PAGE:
(aka The Monsters’ Desperate Battle–Daigoro vs. Goliath)
This is perhaps the most obscure Kaiju Eiga film Toho made.
I said “perhaps” because that puts it in company with a handful of films that most American audiences haven’t seen — like Orochi the Eight-Headed Dragon or The Three Treasures — and a few more whose “eiga” status is more debatable, like Princess from the Moon, The Prophecies of Nostradamus, and Jû jin yuki otoko [Half Human].
As is often the case, there is a reason you haven’t seen this one. Simply put, it isn’t very good.
What we’re talking about is a co-production between Toho and Tsuburaya Productions. For those of you who aren’t familiar with Tsuburaya, it was started by the guy who did the effects on all those early Godzilla films. It made a lot of children’s Tokusatsu television series and is best known for the endless series of Ultraman spinoffs which continue to this day.
Daigoro is a giant monster. But not just any giant monster: after the military killed his mother when she was busy wiping some city or other off the face of the Earth, they found her infant and he’s been raised on a special nature reserve.
He’s still just an infant, though, but he’s also hungry. Very hungry. Unfortunately, it costs a lot to feed him, he wants more all the time and the budget is running low.
Now you have to wonder about the wisdom of not feeding a giant monster as much as he wants. The real question is, if he gets too hungry, what is he going to eat instead?
However, there are lots of little kids who love Daigoro and are busy raising money to buy him food.
Then a shooting star falls out of the sky and a new monster appears from the sea: a bigger, more powerful beast with a horn that shoots electricity.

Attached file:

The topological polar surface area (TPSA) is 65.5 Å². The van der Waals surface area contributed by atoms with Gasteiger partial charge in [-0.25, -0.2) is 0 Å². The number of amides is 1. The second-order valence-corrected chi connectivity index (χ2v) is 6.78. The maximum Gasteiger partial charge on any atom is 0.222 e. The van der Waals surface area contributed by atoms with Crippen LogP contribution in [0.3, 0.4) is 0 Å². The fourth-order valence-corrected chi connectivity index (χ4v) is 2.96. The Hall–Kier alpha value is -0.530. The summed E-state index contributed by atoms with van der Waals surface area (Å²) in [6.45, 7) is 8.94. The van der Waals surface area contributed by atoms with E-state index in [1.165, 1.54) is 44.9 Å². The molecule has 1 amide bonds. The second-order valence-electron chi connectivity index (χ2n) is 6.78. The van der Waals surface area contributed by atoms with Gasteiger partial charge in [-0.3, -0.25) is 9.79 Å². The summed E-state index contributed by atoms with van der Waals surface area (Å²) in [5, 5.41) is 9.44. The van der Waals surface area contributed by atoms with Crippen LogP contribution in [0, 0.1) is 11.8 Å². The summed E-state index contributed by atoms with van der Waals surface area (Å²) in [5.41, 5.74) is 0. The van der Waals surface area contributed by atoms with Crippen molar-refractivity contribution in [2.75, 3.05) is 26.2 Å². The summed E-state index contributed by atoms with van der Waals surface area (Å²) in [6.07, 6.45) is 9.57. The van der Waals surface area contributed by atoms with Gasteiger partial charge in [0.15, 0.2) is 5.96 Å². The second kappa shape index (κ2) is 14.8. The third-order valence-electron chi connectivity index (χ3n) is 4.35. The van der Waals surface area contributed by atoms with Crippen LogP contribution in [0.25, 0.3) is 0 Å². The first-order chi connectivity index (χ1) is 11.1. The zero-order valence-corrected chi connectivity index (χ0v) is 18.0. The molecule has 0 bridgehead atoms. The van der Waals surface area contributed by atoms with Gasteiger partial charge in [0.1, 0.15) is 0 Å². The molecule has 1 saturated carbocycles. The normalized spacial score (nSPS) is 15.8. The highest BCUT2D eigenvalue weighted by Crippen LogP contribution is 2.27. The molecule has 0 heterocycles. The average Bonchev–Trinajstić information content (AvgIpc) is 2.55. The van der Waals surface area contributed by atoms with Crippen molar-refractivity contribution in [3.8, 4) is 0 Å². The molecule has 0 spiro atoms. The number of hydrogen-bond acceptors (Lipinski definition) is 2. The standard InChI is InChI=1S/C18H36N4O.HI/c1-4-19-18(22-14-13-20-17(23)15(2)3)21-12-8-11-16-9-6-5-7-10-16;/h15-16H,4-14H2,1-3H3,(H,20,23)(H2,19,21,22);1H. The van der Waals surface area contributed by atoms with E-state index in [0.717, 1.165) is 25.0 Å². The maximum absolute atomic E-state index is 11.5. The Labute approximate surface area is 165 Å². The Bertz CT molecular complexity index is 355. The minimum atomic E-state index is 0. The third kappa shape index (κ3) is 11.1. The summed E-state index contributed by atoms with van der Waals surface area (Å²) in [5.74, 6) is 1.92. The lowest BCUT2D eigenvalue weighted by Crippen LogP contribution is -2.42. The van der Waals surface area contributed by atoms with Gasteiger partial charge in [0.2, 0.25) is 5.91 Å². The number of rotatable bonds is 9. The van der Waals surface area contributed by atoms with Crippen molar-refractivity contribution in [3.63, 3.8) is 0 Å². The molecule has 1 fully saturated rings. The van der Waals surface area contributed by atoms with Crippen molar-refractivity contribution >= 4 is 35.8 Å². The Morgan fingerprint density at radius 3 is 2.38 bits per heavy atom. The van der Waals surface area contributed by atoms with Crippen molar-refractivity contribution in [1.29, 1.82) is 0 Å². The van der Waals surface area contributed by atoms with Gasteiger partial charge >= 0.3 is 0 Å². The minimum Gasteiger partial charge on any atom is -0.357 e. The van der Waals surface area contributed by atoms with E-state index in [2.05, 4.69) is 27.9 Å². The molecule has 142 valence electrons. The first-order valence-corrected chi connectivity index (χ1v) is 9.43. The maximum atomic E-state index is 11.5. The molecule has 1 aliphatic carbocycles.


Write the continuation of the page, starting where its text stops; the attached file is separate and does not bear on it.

So, the inevitable happens, the two Kaiju fight, the kids cheer Daigoro on, and a small group of silly adults try to help. Most of Goliath’s rampage takes place offscreen (where, among other things we’re told that he set fire to a refinery) and for some reason the Japanese Defense Force leaves defending Japan entirely in the hands of children and goofballs.
Now it is hard not to think of Gamera and how he went from a destructive Godzilla copy to the friend of the children within a ridiculously few films, or of Tsubaraya’s Ultraman which had a young kid more or less officially semi-officially attached to the Science Patrol, or Daiei’s Invasion of the Neptune Men, where the usual crowd of children in these things just happens to be hanging around all those important leaders and scientists busy saving Japan. And we did have that curious children’s version of Godzilla, Godzilla’s Revenge, where a little boy dreams of being on Monster Island and Godzilla and Minya teach him how to deal with bullies.
But none of them went quite this far.
In fact, it seems rather strange, in a film which fails to show us either titular monster engaged in the sort of mass destruction we expect from these films, that we get a remarkably short sequence of Daigoro’s mom stomping on Tokyo.